Electric vehicles are getting an overwhelming reception from people not only in India but across the globe. Several countries are pushing hard for electrification in public transport to replace the ICE-powered vehicles. Going a step ahead in the same direction, engineers at University of New South Wales (UNSW) have found success in retrofitting a diesel powertrain to use hydrogen as a fuel in order to reduce carbon emissions.
It might sound a bit unrealistic but the team’s hard work of 18 months has paid off in style. The engineering team took one and a half years to develop a dual-fuel injection system which takes 90 percent hydrogen as a fuel. Elated by this success, the team further stated that future retrofits will not take as much time and as a matter of fact, they could be done in a very few months.
Also Read: First Indigenously Developed Hydrogen Fuel Cell Bus Unveiled in Pune
The dual-fuel injection system developed by engineers retains the original diesel injection into the engine, albeit with the addition of a hydrogen fuel injection directly to the cylinder. The team also found a way to counter the high nitrogen oxide (NOx) emissions which happen with hydrogen engines. The researchers didn’t put hydrogen into the engine and mix it up, instead an approach of stratified addition, i.e. more hydrogen in certain parts and less in certain parts, was followed so that NOx emissions are omitted. Eventually, the NOx emissions were reduced upto a significant stage in the dual-fuel engine.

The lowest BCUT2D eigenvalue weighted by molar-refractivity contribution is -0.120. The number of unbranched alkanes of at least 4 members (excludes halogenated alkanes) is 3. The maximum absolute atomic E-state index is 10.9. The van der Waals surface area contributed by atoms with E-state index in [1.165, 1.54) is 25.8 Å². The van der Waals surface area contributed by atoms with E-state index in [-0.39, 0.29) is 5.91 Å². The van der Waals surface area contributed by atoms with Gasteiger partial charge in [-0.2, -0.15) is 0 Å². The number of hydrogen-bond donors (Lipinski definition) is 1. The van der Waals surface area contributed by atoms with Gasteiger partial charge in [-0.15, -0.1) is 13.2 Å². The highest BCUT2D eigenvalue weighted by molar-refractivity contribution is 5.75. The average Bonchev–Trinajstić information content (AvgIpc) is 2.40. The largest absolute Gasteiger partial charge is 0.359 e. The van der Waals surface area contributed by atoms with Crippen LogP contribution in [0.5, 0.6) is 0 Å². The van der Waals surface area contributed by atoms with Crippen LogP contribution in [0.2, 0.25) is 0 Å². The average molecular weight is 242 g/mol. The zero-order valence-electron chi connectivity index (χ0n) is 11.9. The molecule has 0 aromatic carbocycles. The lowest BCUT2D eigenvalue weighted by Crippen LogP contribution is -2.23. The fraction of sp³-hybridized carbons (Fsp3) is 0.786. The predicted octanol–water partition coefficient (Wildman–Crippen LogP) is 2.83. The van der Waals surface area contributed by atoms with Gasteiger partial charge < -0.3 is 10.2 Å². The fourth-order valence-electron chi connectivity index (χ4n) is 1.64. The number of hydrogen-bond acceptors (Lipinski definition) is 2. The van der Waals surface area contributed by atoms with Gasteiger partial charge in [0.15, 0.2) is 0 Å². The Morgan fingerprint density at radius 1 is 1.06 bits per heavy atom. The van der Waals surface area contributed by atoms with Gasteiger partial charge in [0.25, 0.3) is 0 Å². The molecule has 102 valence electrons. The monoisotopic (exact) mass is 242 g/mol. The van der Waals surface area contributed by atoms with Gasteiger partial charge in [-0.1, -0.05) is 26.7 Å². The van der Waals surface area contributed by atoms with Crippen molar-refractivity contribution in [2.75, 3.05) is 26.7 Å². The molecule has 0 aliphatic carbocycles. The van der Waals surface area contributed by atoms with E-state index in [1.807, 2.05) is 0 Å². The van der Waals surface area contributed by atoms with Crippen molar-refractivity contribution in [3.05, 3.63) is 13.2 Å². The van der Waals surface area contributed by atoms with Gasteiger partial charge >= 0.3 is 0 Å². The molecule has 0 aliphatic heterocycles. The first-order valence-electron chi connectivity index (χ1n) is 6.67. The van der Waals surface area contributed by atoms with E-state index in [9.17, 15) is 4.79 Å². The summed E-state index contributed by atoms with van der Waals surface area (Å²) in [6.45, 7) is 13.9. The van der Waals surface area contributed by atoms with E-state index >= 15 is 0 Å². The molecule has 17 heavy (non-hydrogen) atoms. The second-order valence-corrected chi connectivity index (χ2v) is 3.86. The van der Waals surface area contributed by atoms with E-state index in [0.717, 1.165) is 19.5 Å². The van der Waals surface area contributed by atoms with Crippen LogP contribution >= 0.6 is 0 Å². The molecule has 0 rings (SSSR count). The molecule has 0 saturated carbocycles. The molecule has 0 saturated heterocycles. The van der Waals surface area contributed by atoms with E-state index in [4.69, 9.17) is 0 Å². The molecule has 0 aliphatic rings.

A special mention goes to the dual fuel system’s non-dependency on high-purity hydrogen to use as fuel unlike the traditional hydrogen fuel cell systems. As known, the high-purity hydrogen costs a bomb and hence the new system developed by the engineers at UNSW can be used by people at lower costs. Moreover, the dual-fuel injection system is highly energy efficient (by approx 26 percent) as compared to the diesel engines.
The team is planning to commercialize this technology within the next couple of years and deploy it first in industrial locations such as mining sites where piped hydrogen lines are already in existence. Post this, it could look forward making the technology more mass-scale.
It is crystal clear that a complete overhaul of heavy vehicles like trucks and buses to zero-emission will take decades. However, if the technique used by the engineers at University of New South Wales is taken into consideration, it could be carried out rather quickly as retrofitting existing diesel engines would take very less time. Furthermore, the production of hydrogen using renewable energy sources is way more environment-friendly as compared to burning of diesel.
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